The Deschutes County Commission has approved an additional American Rescue Plan Act (ARPA) investment of $1.45 million for an On-Farm Efficiency Water Conservation Investment project. “The money couldn’t come at a better time as Central Oregon endures another year of extreme drought,” Fitzpatrick concluded. “Impacts are being felt in every stream and every irrigation district throughout the Deschutes Basin.”
Despite extreme and persistent drought conditions this summer, all eight irrigation districts belonging to the DBBC remain firmly committed to implementing the conservation measures outlined in the Deschutes Basin Habitat Conservation Plan.
Senator Merkley was able to use his position on the Senate Energy & Water Appropriations Subcommittee to protect funding for the WaterSMART program, which is used in Central Oregon to help support water conservation projects like large canal piping and the development of a water marketing strategy.
Oregon’s Senator Merkley won support in the Senate agriculture funding legislation for family farms, rural housing, habitat restoration, and wildfire smoke recovery. This includes $750K for DRC’s McKay Creek Project and $4.8M for projects benefiting Crooked River flow restoration.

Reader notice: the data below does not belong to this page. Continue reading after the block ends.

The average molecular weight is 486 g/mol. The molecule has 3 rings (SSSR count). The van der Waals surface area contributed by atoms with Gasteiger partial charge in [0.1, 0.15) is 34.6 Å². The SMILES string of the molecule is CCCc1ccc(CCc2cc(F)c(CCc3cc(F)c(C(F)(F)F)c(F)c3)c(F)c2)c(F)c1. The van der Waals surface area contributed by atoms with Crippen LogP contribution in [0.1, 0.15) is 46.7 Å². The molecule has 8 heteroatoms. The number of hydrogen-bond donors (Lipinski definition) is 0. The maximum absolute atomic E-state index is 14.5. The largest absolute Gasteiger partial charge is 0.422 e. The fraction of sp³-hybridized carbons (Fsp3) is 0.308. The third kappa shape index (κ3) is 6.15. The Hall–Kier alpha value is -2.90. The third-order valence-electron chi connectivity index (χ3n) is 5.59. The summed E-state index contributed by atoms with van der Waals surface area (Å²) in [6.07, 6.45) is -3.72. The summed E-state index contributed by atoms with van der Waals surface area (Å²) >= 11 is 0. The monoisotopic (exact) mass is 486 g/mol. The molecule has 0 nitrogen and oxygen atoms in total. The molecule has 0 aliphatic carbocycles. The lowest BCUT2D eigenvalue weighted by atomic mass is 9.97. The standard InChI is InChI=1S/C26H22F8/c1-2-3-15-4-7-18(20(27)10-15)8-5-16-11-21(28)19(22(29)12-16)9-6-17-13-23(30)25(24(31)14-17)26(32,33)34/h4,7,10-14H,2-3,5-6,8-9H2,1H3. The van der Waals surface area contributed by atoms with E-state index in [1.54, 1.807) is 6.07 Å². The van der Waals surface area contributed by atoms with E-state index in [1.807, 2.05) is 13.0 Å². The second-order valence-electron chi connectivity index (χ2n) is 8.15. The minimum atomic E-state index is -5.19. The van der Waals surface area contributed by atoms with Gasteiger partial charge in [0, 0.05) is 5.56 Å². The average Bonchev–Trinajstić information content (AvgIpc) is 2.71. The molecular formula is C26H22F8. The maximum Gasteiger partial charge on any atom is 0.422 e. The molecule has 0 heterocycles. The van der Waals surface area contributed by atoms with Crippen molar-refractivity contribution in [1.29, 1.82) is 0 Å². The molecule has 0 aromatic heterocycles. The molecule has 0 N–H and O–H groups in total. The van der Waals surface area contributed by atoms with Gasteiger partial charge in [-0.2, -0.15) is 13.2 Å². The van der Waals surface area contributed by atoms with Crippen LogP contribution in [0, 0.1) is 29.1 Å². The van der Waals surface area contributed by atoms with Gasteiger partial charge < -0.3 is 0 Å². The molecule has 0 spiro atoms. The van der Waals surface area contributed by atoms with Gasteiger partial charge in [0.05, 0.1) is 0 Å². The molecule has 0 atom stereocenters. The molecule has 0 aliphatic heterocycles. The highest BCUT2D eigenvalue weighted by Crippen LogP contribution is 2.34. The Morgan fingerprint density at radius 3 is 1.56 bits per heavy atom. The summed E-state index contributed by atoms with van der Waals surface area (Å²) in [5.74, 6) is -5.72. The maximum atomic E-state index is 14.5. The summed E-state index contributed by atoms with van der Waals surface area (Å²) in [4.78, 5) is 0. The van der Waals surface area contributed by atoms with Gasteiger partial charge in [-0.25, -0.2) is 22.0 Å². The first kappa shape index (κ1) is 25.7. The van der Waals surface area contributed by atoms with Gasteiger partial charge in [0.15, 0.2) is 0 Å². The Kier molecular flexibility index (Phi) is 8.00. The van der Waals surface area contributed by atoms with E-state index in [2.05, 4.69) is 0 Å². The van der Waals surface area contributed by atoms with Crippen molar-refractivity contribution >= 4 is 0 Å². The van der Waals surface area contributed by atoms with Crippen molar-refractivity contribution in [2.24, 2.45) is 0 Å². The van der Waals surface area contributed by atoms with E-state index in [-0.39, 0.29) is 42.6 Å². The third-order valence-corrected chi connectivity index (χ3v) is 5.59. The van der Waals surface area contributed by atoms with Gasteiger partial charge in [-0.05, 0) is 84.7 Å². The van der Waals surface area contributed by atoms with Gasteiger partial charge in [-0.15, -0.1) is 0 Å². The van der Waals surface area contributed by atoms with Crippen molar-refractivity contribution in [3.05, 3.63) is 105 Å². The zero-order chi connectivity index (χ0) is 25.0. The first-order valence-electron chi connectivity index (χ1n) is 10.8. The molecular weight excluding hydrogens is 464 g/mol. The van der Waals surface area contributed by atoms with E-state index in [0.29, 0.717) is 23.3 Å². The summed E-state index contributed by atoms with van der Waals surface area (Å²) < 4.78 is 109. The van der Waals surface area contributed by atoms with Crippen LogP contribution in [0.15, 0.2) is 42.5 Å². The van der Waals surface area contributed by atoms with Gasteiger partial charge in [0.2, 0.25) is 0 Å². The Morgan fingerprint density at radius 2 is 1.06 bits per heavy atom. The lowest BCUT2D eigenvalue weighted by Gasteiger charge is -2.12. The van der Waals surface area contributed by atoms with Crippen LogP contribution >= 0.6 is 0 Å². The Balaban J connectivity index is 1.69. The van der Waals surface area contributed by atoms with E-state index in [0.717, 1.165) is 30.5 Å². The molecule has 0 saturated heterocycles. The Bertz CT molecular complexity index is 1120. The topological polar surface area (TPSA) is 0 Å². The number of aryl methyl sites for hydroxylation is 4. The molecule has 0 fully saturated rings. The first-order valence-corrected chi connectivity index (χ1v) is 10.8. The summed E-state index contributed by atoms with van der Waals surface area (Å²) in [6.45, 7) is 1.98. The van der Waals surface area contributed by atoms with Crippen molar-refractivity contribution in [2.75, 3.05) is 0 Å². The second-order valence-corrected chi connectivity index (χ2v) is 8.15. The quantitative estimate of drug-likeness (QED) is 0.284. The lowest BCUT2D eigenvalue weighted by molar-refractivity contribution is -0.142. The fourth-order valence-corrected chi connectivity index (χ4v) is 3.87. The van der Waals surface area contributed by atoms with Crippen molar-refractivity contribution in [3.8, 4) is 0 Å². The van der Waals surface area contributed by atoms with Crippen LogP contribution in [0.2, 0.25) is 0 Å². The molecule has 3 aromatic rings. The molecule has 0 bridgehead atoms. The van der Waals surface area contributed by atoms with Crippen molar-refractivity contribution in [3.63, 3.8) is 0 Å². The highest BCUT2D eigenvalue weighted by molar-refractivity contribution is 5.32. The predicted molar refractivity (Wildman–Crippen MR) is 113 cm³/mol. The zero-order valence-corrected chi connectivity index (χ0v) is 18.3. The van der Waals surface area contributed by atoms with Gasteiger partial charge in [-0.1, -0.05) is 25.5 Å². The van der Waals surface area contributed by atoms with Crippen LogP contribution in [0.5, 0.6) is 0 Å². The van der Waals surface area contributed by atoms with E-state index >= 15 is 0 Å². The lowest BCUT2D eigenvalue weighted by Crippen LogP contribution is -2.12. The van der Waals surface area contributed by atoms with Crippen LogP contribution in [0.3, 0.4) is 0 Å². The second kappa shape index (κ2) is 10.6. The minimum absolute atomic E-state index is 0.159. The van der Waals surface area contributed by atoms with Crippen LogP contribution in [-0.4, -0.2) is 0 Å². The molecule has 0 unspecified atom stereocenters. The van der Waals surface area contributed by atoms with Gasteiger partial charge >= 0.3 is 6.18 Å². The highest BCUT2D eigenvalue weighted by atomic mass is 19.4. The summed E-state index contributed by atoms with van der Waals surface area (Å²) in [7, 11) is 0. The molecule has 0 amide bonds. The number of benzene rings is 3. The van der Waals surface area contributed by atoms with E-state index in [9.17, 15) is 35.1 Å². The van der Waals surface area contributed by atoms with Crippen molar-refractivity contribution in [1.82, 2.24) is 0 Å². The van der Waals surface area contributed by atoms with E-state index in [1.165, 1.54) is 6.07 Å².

Jacob is our new Project Manager. Prior to joining the DRC, Jacob earned a BS in Environmental and Natural Resource Economics along with a BA in Economics from Colorado State University in 2016. Jacob also earned a JD from Lewis & Clark Law school in 2021 with a certificate in Environmental and Natural Resource Law.
Dani joins the DRC as our Programs Director. For the past 10 years, Dani has been working independently, conducting restoration projects, performing watershed assessments, leading trainings for professionals, guiding municipalities and non-profits through water quality challenges, and generally trying to spend as much time on the rivers as possible!
“We’ll miss Natasha dearly. She has been an invaluable part of this organization. We look forward to continuing to work with her in her leadership role at the land trust.,” said Kate Fitzpatrick, DRC Executive Director.
After 45 years, salmon and steelhead have finally returned to the Deschutes Basin. When the Round Butte Dam was built in the 1960’s, passage for migrating fish failed. Since then, the Confederated Tribes of Warm Springs and PGE have partnered to bring them back into the basin.